Walcott also, however, allows his narrator to indulge in the same kind of thinking. In the poet's first encounter with Helen, he naturalizes her heavily, comparing her at length to a panther (36−37). When he is sure that he will never see her again, he thinks of her as "my island lost in the haze" (222). (He also allows her to remain an almost completely opaque character [Terada 190], and the two glimpses he does allow into her consciousness are not encouraging: in the first, his penetration of her consciousness is associated with a stab wound [115]; in the second, with sexual penetration [152−53]. Even on the level of focalization, the poet is identified with Don Juan—and sexuality is identified with violence, as in the first scene of The Joker of Seville.) When he laments his "abandonment in the war of love" in the United States, he compares his loss to the Sioux's loss of their land, grieving over "a land that was lost, a woman who was gone" (175); but presumably his woman was not forcibly removed by the Seventh Cavalry.

The poem does sometimes question the identification of woman and landscape. The Arawak name for St. Lucia was Iounalao, "Where the iguana is found" (4); and late in the poem, an iguana which seems, as Terada points out (195), to resent the choice of Helen rather than itself as a symbol of the island, sarcastically recalls Achille's identification of her with the world: "`Were both hemispheres the split breadfruit of ⁄ her African ass … ?'" (312). Overall, however, the poem seems to endorse the association. In a passage that announces itself as a kind of moral ("`this is what this island has meant to you, ⁄ why my bust spoke'"), Omeros offers the poet an entirely non−problematic identification of the person and the geographical: "`as the sea moves round an island ⁄⁄ that appears to be moving, love moves round the heart'" (291).

The Omeros who makes this pronouncement is not, however, himself an unproblematic figure. He is a statue, constantly and mysteriously changing from marble (or plaster) to ebony and back again (279−81; cf. 313). He is, as his first appearance suggests, the statue from the myth of Don Juan (among other things); the poet has already spoken of "immortal statues inviting [him] to die" (183), and, in his nightmare, [→page 113] "the blind guide" leads him to hell "with a locked marble hand" like the Commendatore leading Don Giovanni offstage at the end of the opera (289).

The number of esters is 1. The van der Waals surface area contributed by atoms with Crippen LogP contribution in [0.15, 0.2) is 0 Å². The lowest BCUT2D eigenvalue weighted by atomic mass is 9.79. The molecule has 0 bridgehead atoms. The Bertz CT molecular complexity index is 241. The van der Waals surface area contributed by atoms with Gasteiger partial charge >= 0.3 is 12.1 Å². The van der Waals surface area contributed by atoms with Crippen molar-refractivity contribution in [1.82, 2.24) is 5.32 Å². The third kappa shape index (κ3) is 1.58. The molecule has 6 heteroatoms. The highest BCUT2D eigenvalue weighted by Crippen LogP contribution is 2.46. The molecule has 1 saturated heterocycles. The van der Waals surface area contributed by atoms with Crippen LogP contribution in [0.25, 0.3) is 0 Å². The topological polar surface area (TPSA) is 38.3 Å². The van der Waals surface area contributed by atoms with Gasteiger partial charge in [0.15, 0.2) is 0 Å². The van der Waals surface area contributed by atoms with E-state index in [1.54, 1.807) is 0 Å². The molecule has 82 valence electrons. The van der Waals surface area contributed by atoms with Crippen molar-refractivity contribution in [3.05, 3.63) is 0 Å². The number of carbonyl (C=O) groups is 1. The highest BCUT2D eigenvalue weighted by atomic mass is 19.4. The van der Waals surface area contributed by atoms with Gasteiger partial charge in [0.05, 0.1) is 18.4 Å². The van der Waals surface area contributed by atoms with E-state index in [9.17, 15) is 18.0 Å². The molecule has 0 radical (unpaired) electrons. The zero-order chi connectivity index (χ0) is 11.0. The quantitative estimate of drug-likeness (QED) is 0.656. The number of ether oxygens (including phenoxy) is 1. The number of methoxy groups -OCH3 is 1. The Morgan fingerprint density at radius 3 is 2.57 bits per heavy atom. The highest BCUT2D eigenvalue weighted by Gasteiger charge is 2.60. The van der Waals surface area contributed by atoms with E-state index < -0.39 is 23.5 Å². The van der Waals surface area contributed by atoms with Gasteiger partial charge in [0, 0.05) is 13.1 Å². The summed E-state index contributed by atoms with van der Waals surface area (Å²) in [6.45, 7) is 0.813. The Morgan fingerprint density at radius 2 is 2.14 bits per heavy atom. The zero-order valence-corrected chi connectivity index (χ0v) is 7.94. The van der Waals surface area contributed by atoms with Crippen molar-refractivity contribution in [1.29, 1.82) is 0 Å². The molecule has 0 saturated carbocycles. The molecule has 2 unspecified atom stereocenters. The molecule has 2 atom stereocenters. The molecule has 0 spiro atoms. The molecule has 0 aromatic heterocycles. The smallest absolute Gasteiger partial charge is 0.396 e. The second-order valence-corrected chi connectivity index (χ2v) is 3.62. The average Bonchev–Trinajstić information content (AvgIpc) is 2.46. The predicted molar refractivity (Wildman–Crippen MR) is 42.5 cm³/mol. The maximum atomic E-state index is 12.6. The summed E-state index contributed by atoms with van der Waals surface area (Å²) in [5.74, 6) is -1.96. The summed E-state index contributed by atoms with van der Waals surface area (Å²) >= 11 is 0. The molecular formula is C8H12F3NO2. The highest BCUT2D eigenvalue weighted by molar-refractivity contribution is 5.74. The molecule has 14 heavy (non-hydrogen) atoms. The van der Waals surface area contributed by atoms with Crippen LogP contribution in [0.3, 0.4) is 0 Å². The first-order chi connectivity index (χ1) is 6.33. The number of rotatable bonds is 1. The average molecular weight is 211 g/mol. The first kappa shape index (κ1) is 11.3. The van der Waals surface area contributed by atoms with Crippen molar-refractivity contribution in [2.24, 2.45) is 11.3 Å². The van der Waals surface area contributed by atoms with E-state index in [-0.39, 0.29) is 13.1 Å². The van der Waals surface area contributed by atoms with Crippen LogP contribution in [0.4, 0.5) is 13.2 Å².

Throughout the poem, statues are insistently associated with money and power, especially imperial power; the poem's most succinct statement of the meaning of sculpture is that "power ⁄ and art [are] the same" (205).12) Just as insistently, however, the poem undercuts this power, in a repeated gesture which may suggest that the moral pronouncement of the marble⁄ebony Omeros is an appropriate target for some of Burris's "deliberate deflation." The very statue that proclaims the identity of power and art is decaying, displaying "some Caesar's eaten nose." As Achille rows home from a fishing trip prolonged by a visionary encounter with the slave trade, the poet declares: "an uplifted oar is stronger than marble ⁄ Caesar's arresting palm" (159). Prominent among the statues inviting the poet to die is again "glaring insomniac Caesar, for whom death ⁄ by marble resolved the conspirator's crisis" (183). When the poet encounters a statue, apparently of some conquistador, on the wharf at Lisbon, he is pleased to observe that nature has treated it with disrespect: its "green−bronze ⁄ cloak [is] flecked with white droppings" (192; cf. 204). When he encounters the statues of parliamentarians at Westminster, he topples them in imagination by choosing to look at their reflections inverted in the Thames (196). In the American South, he observes that the legacy of slavery is destroying the public art, "corrupting the blue−veined marble with its disease" (206). On his own visit to the metropolis, Plunkett notices "the ailing ⁄ statues of lions" (251); back home in St. Lucia, after the death of his wife, he has a vision of the decline of empire, in which "The statues close their eyes" (262).